A reserve currency, also called anchor currency, a hard currency or safe-haven currency, is a foreign currency that is held in significant quantities by central banks of different nations as part of their foreign exchange reserves.
Such a currency is used in international transactions, international investments, and all aspects of the global economy.
The pound sterling of the UK was the primary reserve currency for a large part of the world in the 19th century and first half of the 20th century until the United States dollar became the dominant reserve currency.
At the moment, the US dollar, the Euro, the Japanese yen and the British pound are the leading reserve currencies in the world.
Till 2022, the dollar’s share of the global foreign exchange reserve was 58.36 per cent, followed by euro (20.47 per cent), Japanese yen (5.51 per cent) and pound sterling (4.91 per cent).
There are others who are extremely cynical about the rupee’s future as an international currency.
How can we dream of this when India’s share of global exports is in low single digits, they argue.
Besides India’s rating, restrictions on capital account convertibility are also a handicap.
Like the rupee, the Chinese yuan is not fully convertible on the capital account but is part of the special drawing rights, or SDR, an international reserve asset created by the International Monetary Fund to supplement the official reserves of its member countries.
A basket of currencies that defines the SDR are the US dollar, euro, Chinese yuan, Japanese yen, and the British pound. The INR is not there.
Finally, India’s little over $1 trillion government bond market is the largest in the emerging world but it is still not included in the global indices. How can we talk about taking the rupee beyond the border?
Let’s not beat about the bush.
What is a currency? Currency, which had replaced the barter system, is a medium of exchange that is centralised, generally accepted and recognised, and facilitates transactions of goods and services.
It’s a unit of account that expresses its value, a medium of exchange and has a store value.
In other words, it’s an asset, which, over time, retains its value (of course, inflation can erode it) and allows us to preserve our wealth.
Of the three, beyond a unit of account and medium of exchange, the US dollar draws its biggest strength as a class of asset that every country is willing to hoard.
The internationalisation of the rupee loosely means the external world will use the Indian currency as a medium of exchange; it will have its store value and it’s a class of assets.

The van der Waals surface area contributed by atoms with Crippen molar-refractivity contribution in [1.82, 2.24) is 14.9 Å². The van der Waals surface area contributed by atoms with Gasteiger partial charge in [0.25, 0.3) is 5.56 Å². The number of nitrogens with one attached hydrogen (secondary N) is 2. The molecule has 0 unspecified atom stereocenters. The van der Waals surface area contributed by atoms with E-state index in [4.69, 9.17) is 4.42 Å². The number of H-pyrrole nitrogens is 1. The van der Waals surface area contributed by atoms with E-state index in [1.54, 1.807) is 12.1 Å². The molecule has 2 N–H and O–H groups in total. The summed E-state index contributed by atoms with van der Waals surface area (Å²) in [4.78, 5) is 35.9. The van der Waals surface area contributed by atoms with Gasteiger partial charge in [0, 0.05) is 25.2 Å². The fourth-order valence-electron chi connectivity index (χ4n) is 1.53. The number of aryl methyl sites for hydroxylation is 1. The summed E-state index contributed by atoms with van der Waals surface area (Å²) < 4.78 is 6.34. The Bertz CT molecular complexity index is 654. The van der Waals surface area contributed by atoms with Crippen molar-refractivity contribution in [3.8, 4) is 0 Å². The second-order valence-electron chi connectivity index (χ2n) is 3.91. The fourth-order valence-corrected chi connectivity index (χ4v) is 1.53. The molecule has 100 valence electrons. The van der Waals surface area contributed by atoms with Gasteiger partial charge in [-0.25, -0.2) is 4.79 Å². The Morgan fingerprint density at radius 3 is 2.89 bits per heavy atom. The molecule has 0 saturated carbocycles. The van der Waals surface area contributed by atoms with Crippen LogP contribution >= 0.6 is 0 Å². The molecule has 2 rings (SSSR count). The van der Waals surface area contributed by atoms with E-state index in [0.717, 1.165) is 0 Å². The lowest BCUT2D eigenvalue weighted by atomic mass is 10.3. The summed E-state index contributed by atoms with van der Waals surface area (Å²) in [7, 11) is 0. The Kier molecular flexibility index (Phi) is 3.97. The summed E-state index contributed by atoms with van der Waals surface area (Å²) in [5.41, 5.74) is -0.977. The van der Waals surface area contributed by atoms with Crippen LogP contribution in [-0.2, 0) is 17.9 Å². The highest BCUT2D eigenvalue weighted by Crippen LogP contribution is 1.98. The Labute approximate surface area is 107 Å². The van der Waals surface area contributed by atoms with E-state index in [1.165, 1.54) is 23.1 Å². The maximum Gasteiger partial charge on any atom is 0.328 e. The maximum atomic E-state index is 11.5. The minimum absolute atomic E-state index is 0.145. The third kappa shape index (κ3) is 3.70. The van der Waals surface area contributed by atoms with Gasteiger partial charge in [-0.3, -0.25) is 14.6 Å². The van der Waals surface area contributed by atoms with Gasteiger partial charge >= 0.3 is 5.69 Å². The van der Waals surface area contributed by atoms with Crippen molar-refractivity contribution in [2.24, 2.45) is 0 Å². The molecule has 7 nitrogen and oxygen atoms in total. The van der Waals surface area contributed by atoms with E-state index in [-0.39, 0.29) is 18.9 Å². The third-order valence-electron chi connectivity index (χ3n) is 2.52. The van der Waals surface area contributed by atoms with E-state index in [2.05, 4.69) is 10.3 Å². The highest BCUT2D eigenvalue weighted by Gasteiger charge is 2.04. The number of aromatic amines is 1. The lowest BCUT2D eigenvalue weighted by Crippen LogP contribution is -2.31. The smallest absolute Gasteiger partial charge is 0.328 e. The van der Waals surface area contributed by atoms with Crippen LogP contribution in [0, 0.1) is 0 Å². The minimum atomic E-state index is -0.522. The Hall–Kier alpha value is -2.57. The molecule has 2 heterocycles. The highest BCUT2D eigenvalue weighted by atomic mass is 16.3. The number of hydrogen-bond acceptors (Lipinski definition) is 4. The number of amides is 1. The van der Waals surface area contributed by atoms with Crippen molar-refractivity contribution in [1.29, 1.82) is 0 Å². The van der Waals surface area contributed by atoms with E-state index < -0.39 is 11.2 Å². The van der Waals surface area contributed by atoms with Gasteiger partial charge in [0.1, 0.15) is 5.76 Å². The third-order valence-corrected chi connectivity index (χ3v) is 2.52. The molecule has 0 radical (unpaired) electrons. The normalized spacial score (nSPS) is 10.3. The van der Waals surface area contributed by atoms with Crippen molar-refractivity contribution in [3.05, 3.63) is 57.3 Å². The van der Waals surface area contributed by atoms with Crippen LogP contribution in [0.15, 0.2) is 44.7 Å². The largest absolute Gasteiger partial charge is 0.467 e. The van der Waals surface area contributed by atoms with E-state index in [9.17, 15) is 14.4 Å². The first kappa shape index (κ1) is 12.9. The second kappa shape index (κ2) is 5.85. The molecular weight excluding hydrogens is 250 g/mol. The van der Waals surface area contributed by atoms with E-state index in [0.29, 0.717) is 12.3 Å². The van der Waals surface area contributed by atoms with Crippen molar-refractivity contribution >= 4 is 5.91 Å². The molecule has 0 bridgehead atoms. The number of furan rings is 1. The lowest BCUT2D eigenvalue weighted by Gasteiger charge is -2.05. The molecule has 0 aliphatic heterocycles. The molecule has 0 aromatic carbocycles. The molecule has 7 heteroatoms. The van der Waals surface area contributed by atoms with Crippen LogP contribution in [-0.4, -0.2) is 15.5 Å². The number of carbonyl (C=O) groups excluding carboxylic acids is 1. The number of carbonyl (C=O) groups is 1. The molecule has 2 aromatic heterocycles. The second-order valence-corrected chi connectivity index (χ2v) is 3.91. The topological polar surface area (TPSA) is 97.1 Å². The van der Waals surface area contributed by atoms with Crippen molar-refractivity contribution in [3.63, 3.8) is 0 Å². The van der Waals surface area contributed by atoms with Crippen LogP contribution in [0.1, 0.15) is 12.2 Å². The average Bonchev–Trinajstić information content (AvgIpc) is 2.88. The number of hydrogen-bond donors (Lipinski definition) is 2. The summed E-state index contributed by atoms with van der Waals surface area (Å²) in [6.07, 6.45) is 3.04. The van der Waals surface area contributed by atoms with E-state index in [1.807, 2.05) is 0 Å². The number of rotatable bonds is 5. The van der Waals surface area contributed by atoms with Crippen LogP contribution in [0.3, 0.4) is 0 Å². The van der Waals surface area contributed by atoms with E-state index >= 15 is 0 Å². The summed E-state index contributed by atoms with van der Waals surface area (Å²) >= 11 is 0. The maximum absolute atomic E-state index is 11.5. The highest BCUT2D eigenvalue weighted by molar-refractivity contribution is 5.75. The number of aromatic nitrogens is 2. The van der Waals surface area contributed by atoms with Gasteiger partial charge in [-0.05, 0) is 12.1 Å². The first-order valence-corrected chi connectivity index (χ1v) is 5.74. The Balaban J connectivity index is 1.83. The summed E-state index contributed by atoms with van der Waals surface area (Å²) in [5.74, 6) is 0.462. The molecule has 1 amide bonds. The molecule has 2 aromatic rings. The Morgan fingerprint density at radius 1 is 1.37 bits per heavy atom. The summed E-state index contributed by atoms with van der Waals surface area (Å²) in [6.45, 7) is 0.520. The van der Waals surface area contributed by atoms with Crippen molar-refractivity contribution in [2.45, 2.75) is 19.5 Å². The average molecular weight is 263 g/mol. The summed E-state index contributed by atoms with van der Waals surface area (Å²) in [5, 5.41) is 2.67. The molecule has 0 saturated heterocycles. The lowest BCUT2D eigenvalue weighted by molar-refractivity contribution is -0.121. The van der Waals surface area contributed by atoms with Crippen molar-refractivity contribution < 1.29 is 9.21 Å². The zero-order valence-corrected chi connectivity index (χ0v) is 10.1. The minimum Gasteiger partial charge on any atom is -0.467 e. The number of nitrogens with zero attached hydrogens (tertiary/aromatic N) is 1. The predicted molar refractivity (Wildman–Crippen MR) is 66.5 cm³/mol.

Will that happen overnight? Or even in a decade after India becomes the world’s third-largest economy? Certainly not.
But by allowing invoicing in rupee and settling trade in the local currency, the RBI is facilitating the process.
What’s the immediate benefit of this?
Let’s take the case of the UAE, which exports more to India than what it imports from here.
The UAE will now keep the export proceeds in rupee.
If it wants to, it can invest the rupee in Indian projects or convert it into dollars and take the money back to the UAE.
Either way, we get the benefit. Even if the UAE decides not to invest and take the money out, the exchange risk is being borne by the UAE and not India, which is paying in rupee.
As more and more such transactions happen with different geographies, the pressure on balance of payment will ease and the importance of holding dollar reserves will decline.
Aren’t there good reasons to push for rupee internationalisation?
Meanwhile, India is exploring setting up its own international financing messaging system, on the lines of SWIFT — Society for Worldwide Interbank Financial Telecommunication — for international electronic funds transfer.
The RBI has an existing platform, the Structured Financial Messaging System.
The new system can be built on this.
Tamal Bandyopadhyay, author of Roller Coaster: An Affair with Banking, is a senior advisor to the Jana Small Finance Bank Ltd.
Feature Presentation: Aslam Hunani/Rediff.com